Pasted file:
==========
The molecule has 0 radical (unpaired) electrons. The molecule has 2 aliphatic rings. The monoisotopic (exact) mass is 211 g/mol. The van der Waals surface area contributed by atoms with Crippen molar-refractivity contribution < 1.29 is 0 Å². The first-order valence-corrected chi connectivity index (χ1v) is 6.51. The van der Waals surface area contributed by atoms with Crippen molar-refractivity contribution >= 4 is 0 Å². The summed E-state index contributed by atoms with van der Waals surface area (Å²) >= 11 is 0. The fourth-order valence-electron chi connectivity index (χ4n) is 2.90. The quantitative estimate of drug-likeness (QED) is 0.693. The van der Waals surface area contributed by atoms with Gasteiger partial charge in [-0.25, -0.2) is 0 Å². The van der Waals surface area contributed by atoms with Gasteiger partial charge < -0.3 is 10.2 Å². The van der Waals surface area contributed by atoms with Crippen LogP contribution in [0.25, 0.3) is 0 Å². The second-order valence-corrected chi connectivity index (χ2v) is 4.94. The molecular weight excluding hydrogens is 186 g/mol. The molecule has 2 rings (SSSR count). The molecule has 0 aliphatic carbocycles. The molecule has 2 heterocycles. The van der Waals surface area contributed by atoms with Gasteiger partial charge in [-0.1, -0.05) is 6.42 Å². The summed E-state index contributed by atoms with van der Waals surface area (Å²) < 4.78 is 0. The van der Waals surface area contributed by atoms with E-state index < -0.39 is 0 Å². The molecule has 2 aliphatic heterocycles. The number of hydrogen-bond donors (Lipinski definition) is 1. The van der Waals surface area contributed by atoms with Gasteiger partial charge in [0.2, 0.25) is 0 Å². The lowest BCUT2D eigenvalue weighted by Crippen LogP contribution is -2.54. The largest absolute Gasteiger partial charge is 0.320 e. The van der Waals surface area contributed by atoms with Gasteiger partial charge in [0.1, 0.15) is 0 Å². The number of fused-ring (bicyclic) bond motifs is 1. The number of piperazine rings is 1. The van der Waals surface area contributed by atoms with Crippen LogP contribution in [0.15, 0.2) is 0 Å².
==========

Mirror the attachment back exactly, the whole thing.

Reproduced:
The molecule has 0 radical (unpaired) electrons. The molecule has 2 aliphatic rings. The monoisotopic (exact) mass is 211 g/mol. The van der Waals surface area contributed by atoms with Crippen molar-refractivity contribution < 1.29 is 0 Å². The first-order valence-corrected chi connectivity index (χ1v) is 6.51. The van der Waals surface area contributed by atoms with Crippen molar-refractivity contribution >= 4 is 0 Å². The summed E-state index contributed by atoms with van der Waals surface area (Å²) >= 11 is 0. The fourth-order valence-electron chi connectivity index (χ4n) is 2.90. The quantitative estimate of drug-likeness (QED) is 0.693. The van der Waals surface area contributed by atoms with Gasteiger partial charge in [-0.25, -0.2) is 0 Å². The van der Waals surface area contributed by atoms with Gasteiger partial charge < -0.3 is 10.2 Å². The van der Waals surface area contributed by atoms with Crippen LogP contribution in [0.25, 0.3) is 0 Å². The second-order valence-corrected chi connectivity index (χ2v) is 4.94. The molecular weight excluding hydrogens is 186 g/mol. The molecule has 2 rings (SSSR count). The molecule has 0 aliphatic carbocycles. The molecule has 2 heterocycles. The van der Waals surface area contributed by atoms with Gasteiger partial charge in [-0.1, -0.05) is 6.42 Å². The summed E-state index contributed by atoms with van der Waals surface area (Å²) < 4.78 is 0. The van der Waals surface area contributed by atoms with E-state index < -0.39 is 0 Å². The molecule has 2 aliphatic heterocycles. The number of hydrogen-bond donors (Lipinski definition) is 1. The van der Waals surface area contributed by atoms with Gasteiger partial charge in [0.2, 0.25) is 0 Å². The lowest BCUT2D eigenvalue weighted by Crippen LogP contribution is -2.54. The largest absolute Gasteiger partial charge is 0.320 e. The van der Waals surface area contributed by atoms with Gasteiger partial charge in [0.1, 0.15) is 0 Å². The number of fused-ring (bicyclic) bond motifs is 1. The number of piperazine rings is 1. The van der Waals surface area contributed by atoms with Crippen LogP contribution in [0.15, 0.2) is 0 Å².